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Latest post 01-11-2017 10:44 AM by CCIEDad. 0 replies.
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  • 01-11-2017 10:44 AM

    BGP Local-AS

    I'm a little confused by the last part of this explanation:

     

    "If you specify the no-prepend keyword, any routes received from the eBGP peer will not have <OldAS> prepended upon reception. By default, the AS number specified with the local-as command (<OldAS>) is prepended to all updates received, to avoid potential routing loops. However, this may cause problems with partial transitions, when part of your AS is using the new AS number, and another part is still using the old AS number. The routers using the old number will reject such updates because the same AS number is present in AS_PATH."

     

    In the example given, R1 is using the old ASN (100) and R4 and R6 are transitioned over to the new ASN (146).  If you implement the local-as feature without the "no-prepend" option, I can see that EBGP-learned prefixes from R4 and R6 do indeed have the old ASN (100) prepended on inbound updates.  To test this, I advertised R7's loop0 interface into BGP, and I can see that R6 does indeed prepend AS 100 to the prefix when it learns it in from R7:

    R6#show ip bgp 150.1.7.7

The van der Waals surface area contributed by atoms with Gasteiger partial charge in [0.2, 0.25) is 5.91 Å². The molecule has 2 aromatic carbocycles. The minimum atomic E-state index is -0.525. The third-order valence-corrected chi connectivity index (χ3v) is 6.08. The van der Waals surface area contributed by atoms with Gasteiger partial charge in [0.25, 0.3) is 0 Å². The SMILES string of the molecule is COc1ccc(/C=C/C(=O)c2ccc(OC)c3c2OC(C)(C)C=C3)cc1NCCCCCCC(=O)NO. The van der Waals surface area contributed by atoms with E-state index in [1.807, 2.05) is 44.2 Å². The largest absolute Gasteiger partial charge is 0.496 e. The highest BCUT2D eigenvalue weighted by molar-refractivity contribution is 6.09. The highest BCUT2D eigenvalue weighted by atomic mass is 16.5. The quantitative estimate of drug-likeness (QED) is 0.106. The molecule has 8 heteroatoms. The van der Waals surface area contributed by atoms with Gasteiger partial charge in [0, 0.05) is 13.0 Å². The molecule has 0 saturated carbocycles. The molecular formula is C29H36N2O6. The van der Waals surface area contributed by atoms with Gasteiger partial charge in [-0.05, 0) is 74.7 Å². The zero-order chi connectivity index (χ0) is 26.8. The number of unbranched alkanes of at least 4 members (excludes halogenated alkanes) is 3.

100 300
        155.1.67.7 from 155.1.67.7 (150.1.7.7)

    However, I DON'T understand how this would stop R1 from installing the path, as the AS-Path is only checked on inbound EBGP-learned prefixes, and from R1's perspective, R6 is an IBGP neighbor.  To verify, I can go to R1 and see that it has indeed installed the route, despite the fact that it contains its own ASN:

    R1# show ip bgp 150.1.7.7
    BGP routing table entry for 150.1.7.7/32, version 167
      100 300
        155.1.67.7 (metric 307200) from 155.1.146.6 (150.1.6.6)
          Origin IGP, metric 0, localpref 100, valid, internal, best

    Basically, I agree with what the lesson says about how the prepending feature works, but I don't agree with what the lesson seems to be saying about why you would use it.

    The only scenario where I could see this statement potentially being true would be if the AS was segmented, and BGP routers were learning these routes from an EBGP peer that connects the disparate parts of the AS.  In that case though, it will affect ALL routes learned from the other portion of the segmented AS, not just the EBGP-learned routes.  In that case, you could potentially enable one segment of the divided AS to learn EBGP-learned prefixes that were learned in from the other segment of the AS, but it seems unlikely that you would do so.  The reason for that is because you won't be able to learn any of the locally advertised prefixes from that other segment of the AS, as they will still have the local-AS number in them, and therefore, it's likely that you already had to use the allow-as-in feature.  I suppose it's possible that you want to be able to use the remote section of the divided AS for transit only, without any connectivity to prefixed inside the AS, but that seems highly unlikely.

     

    Any additional insights would be appreciated!

    • Post Points: 5
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